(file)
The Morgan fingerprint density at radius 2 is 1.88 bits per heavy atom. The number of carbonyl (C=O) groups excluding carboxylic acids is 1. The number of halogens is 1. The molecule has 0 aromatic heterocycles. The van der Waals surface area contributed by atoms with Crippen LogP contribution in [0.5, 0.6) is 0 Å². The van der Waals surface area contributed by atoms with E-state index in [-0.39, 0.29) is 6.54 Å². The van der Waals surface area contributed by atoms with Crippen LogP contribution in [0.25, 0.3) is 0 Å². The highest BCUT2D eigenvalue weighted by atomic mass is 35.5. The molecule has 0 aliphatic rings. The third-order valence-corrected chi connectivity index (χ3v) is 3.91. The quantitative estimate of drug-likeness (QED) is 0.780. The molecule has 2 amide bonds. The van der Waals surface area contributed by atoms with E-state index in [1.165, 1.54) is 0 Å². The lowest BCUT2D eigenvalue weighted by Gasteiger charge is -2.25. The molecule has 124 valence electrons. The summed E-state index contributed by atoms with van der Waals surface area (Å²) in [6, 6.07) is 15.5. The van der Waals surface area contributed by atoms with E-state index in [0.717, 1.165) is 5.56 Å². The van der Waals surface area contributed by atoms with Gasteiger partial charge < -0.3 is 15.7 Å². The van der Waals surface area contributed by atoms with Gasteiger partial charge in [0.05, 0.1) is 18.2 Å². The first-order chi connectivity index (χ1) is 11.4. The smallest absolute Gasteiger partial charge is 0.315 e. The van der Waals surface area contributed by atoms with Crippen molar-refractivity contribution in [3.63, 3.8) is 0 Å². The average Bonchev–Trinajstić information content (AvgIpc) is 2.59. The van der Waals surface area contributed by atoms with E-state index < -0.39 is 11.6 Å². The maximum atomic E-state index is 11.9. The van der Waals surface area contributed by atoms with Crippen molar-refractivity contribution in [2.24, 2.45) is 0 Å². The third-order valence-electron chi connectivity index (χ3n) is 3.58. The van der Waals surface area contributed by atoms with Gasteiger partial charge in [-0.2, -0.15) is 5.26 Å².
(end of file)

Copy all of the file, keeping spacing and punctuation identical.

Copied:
The Morgan fingerprint density at radius 2 is 1.88 bits per heavy atom. The number of carbonyl (C=O) groups excluding carboxylic acids is 1. The number of halogens is 1. The molecule has 0 aromatic heterocycles. The van der Waals surface area contributed by atoms with Crippen LogP contribution in [0.5, 0.6) is 0 Å². The van der Waals surface area contributed by atoms with E-state index in [-0.39, 0.29) is 6.54 Å². The van der Waals surface area contributed by atoms with Crippen LogP contribution in [0.25, 0.3) is 0 Å². The highest BCUT2D eigenvalue weighted by atomic mass is 35.5. The molecule has 0 aliphatic rings. The third-order valence-corrected chi connectivity index (χ3v) is 3.91. The quantitative estimate of drug-likeness (QED) is 0.780. The molecule has 2 amide bonds. The van der Waals surface area contributed by atoms with E-state index in [1.165, 1.54) is 0 Å². The lowest BCUT2D eigenvalue weighted by Gasteiger charge is -2.25. The molecule has 124 valence electrons. The summed E-state index contributed by atoms with van der Waals surface area (Å²) in [6, 6.07) is 15.5. The van der Waals surface area contributed by atoms with E-state index in [0.717, 1.165) is 5.56 Å². The van der Waals surface area contributed by atoms with Gasteiger partial charge < -0.3 is 15.7 Å². The van der Waals surface area contributed by atoms with Gasteiger partial charge in [0.05, 0.1) is 18.2 Å². The first-order chi connectivity index (χ1) is 11.4. The smallest absolute Gasteiger partial charge is 0.315 e. The van der Waals surface area contributed by atoms with Crippen molar-refractivity contribution in [3.63, 3.8) is 0 Å². The average Bonchev–Trinajstić information content (AvgIpc) is 2.59. The van der Waals surface area contributed by atoms with E-state index < -0.39 is 11.6 Å². The maximum atomic E-state index is 11.9. The van der Waals surface area contributed by atoms with Crippen molar-refractivity contribution in [2.24, 2.45) is 0 Å². The third-order valence-electron chi connectivity index (χ3n) is 3.58. The van der Waals surface area contributed by atoms with Gasteiger partial charge in [-0.2, -0.15) is 5.26 Å².